Position: President of the Republic of Angola
Incumbent: Jose Eduardo dos Santos, 68
Term: Dos Santos has been in power since 1979, making him one of Africa’s longest-serving leaders. A new Angolan constitution put in place in January 2010 strengthened his power and extended his rule.
Angola is due to hold elections in 2012 -- the second since the end of a devastating civil war in 2002. Dos Santos is widely expected to win the vote which will enable him to remain in power until 2022 but there is some speculation that he will retire before then.
Key Facts: Dos Santos is seen as key to peace and stability in one of Africa’s biggest oil producers, despite criticism for holding power for more than three decades and having a huge influence over politics and the economy.
- Dos Santos’ family and inner circle hold huge sway over business and some are among the richest people on the continent.
- The Angolan president overhauled his government in October, replacing the central bank governor and creating a new Economy Ministry -- the second reshuffle after the new constitution took effect.
- Dos Santos has pledged to crack down on corruption in the southern Africa country vying with Nigeria as the continent’s top oil producer. Angola is seen as the world’s 18th most corrupt country, according to Transparency International.
- A quiet man with a firm grip on affairs of state, Dos Santos assumed the presidency of Angola in 1979, four years into a civil war with UNITA rebels that began when the country gained its independence from Portugal in 1975.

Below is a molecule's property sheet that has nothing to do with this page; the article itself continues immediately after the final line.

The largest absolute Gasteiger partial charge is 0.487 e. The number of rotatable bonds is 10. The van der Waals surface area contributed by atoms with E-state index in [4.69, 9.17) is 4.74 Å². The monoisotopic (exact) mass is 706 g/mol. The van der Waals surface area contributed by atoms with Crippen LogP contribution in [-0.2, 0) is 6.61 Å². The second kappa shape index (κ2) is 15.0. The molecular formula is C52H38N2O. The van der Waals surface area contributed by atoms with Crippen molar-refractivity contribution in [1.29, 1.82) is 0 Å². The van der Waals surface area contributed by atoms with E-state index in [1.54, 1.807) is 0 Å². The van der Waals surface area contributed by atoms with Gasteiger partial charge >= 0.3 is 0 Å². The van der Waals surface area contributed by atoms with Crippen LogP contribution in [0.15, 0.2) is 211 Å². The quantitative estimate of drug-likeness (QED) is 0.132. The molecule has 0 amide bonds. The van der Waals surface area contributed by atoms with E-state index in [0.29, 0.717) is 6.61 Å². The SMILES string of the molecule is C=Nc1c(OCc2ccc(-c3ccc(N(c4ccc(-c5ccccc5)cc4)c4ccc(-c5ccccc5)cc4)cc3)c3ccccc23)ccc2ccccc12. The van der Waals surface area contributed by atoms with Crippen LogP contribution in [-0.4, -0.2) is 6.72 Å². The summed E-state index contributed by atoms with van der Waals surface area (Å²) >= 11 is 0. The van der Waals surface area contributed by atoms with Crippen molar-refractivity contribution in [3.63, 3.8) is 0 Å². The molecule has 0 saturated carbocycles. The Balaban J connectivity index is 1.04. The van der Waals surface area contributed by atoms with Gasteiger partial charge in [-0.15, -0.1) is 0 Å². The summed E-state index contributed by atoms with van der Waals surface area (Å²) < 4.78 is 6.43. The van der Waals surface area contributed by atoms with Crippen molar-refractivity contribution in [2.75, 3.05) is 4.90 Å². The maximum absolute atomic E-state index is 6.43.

- The war ended in April 2002, after the Union for the Total Independence of Angola (UNITA)’s charismatic founder and leader Jonas Savimbi died in a gun battle with government troops.
- Dos Santos, first regarded by many as a colourless technocrat, took over leadership of the ruling Popular Movement for the Liberation of Angola (MPLA) in 1979 after the death of Angola’s first charismatic leader Agostinho Neto.
- Reserved and quiet, he was chosen because of his uncontroversial qualities and his lack of a real power base but he quietly steered the MPLA away from its previous Marxist policies.
- A man who enjoys an extravagant life-style as president, dos Santos had modest roots. He was born to a working-class family in Luanda on August 28, 1942. His father was a mason. He entered politics at 19, just before the MPLA launched its armed struggle against Portuguese rule in February 1961.
- In 1962 he joined the MPLA guerrillas in the field but his first experience of the bush war was brief and he left for Moscow on a Soviet scholarship a year later.
- In Moscow he graduated in petroleum engineering and stayed to train as a military telecommunications expert, experience he used back in Angola working as a radio operator for the MPLA.
- When the last Portuguese troops withdrew in 1975 and Neto proclaimed the independence of the People’s Republic of Angola, dos Santos became the new state’s first foreign minister and subsequently took charge of economic development. (Reporting by Marius Bosch; Editing by Maria Golovnina)